Millennials don’t want to vote. Really? — Howard Lee
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OCTOBER 6 — There has been recent chatter that millennials may choose not to vote in the next general election. Is this really the case, and why?
We must debunk this myth that millennials as a generation, have lost interest and confidence in voting and will choose not to vote. To start with, one needs only to witness a voters’ registration drive in night markets and shopping malls to realise that a vast majority of those voluntarily registering to vote are millennials.
Over the last 3 months, DAP Perak has conducted 35 public rallies and near to a hundred coffee-shop discussions, at every event on average 40 Malaysians sign up as voters. In one weekend last month, 3500 Johoreans voluntarily participated in a DAP-initiated electoral roll inquiry drive. Many millennials are eager to exercise their rights and responsibilities as citizens. A vast majority of these are also millennials.
Just this week, two millennials joined my constituency volunteer team (which is ninety per cent millennial to start with).
My observations suggests the contrary, that there will be a significant proportion of millennials who will continue to be change agents in Malaysia through varying levels of contributions. Voting is the bare minimum.
Statements like “millennials hate race politics and will abstain from voting” are no different from saying “Chinese hate race politics and will abstain from voting”. This presupposes that everyone who are in that category share the same conviction.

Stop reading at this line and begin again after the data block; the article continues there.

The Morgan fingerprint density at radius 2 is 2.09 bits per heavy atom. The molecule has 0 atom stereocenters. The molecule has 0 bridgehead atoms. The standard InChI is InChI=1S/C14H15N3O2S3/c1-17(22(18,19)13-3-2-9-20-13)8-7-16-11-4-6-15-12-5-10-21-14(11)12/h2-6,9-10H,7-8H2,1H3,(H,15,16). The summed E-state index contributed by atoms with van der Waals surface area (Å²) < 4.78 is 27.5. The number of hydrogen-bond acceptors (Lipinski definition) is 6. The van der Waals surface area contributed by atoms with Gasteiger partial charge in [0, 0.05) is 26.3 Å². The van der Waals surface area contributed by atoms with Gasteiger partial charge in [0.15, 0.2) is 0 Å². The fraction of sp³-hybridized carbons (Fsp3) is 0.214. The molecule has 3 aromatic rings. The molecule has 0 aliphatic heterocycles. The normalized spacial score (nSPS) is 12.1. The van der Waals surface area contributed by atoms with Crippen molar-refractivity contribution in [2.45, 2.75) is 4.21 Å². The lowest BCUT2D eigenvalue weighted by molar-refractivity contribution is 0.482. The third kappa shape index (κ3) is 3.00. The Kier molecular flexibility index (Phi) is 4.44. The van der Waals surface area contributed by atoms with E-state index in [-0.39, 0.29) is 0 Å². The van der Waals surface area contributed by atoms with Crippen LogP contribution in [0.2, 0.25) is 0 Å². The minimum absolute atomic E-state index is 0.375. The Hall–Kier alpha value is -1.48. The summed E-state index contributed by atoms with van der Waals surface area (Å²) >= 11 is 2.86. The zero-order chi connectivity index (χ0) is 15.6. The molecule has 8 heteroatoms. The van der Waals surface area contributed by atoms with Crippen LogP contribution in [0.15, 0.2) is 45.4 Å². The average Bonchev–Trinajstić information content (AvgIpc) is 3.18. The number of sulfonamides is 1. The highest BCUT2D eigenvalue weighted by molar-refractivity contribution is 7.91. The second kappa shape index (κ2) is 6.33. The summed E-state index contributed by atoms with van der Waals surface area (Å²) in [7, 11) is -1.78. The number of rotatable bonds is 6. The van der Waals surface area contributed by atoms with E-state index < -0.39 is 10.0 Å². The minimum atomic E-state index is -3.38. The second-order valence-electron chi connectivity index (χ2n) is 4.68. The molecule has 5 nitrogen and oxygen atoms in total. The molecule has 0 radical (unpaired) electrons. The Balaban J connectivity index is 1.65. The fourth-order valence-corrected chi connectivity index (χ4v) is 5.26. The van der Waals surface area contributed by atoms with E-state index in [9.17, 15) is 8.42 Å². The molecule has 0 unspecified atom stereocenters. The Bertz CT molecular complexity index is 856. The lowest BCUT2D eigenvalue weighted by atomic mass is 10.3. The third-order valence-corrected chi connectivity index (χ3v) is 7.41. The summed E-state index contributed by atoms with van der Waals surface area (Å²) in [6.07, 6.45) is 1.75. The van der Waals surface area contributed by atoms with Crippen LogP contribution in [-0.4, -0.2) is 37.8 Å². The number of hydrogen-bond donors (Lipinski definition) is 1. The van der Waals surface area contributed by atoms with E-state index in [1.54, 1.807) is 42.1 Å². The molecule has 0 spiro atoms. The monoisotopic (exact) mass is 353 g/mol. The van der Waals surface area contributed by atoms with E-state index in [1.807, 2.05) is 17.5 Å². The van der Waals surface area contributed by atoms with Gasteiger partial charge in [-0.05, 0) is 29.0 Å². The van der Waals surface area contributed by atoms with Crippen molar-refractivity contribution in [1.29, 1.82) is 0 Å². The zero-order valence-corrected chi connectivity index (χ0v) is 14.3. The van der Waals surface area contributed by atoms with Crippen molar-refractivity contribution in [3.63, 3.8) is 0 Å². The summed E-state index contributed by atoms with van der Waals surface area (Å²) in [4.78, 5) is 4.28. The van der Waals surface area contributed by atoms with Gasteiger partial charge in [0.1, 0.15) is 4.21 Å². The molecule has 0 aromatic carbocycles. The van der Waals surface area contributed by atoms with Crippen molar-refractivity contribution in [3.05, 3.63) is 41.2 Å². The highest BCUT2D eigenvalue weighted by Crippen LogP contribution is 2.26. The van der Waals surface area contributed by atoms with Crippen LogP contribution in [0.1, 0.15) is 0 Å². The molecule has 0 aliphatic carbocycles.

The reasons given for millennials not voting vary from political fatigue to being uninspired by the options available. I would argue that such sentiment is not unique to millennials. It is baseless and unfair to label all millennials as being against voting.
It is only recently that certain quarters are trying to paint the existence of a so-called “protest movement” that is calling on others to abstain to vote.
It’s not something new
Serving in the frontline of Malaysian politics, I have seen pessimistic sentiments, it is by no means exclusive to millennials. I have seen various forms of this sentiment among various age groups during the last two election cycles.
In 2008, some people abstained from voting for fear of persecution. In 2013, where I, along with many other millennials were elected into public office, there was a similar narrative of vote abstention based on loss of confidence towards the Election Commission. Yet, voter turnout increased from 2008 to 2013, with the opposition pact garnering a markedly increased vote share.
The only generalisation I dare about millennials, is that each and every single one of us are different.
Being the generation that has the best connectivity and access to information to the others due to the advent of the internet, millennials are most empowered to think for ourselves, and decide for ourselves what actions to take.
There are some millennials who perceive their disenfranchisement by the status quo system as a reason not to vote. But there is also a vast number of millennials who are hungry for change and are actively contributing towards that with their hearts and their actions.
In short, it is absurd, inaccurate and prejudiced to assume that millennials will abstain from voting. I’d like to quote Tomi Lahren whose views I stand in polar opposition of, “I’m a Millennial, so I don’t like labels.”
Let’s not be sidetracked and misdirected that all millennials are apathetic, or unaware of the weight of their rights and responsibilities to vote.
* Howard Lee Chuan How is Pasir Pinji state assemblyman.
**This is the personal opinion of the writer and does not necessarily represent the views of Malay Mail Online.